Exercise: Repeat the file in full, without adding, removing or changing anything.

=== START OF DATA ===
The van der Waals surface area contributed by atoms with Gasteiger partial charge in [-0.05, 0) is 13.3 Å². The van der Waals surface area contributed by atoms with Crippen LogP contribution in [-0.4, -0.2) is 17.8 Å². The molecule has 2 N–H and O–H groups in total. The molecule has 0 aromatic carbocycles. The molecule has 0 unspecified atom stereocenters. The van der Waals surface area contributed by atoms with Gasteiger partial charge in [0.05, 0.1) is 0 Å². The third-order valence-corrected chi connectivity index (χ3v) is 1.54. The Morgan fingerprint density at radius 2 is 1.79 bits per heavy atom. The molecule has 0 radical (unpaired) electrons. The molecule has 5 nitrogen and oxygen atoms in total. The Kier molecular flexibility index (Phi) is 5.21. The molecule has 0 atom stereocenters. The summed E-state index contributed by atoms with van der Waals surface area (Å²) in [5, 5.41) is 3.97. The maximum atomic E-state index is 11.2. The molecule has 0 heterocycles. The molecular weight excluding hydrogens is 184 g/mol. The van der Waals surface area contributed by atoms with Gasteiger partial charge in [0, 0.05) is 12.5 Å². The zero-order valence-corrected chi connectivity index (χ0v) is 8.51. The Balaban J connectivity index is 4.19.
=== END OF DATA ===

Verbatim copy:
The van der Waals surface area contributed by atoms with Gasteiger partial charge in [-0.05, 0) is 13.3 Å². The van der Waals surface area contributed by atoms with Crippen LogP contribution in [-0.4, -0.2) is 17.8 Å². The molecule has 2 N–H and O–H groups in total. The molecule has 0 aromatic carbocycles. The molecule has 0 unspecified atom stereocenters. The van der Waals surface area contributed by atoms with Gasteiger partial charge in [0.05, 0.1) is 0 Å². The third-order valence-corrected chi connectivity index (χ3v) is 1.54. The Morgan fingerprint density at radius 2 is 1.79 bits per heavy atom. The molecule has 0 radical (unpaired) electrons. The molecule has 5 nitrogen and oxygen atoms in total. The Kier molecular flexibility index (Phi) is 5.21. The molecule has 0 atom stereocenters. The summed E-state index contributed by atoms with van der Waals surface area (Å²) in [5, 5.41) is 3.97. The maximum atomic E-state index is 11.2. The molecule has 0 heterocycles. The molecular weight excluding hydrogens is 184 g/mol. The van der Waals surface area contributed by atoms with Gasteiger partial charge in [0, 0.05) is 12.5 Å². The zero-order valence-corrected chi connectivity index (χ0v) is 8.51. The Balaban J connectivity index is 4.19.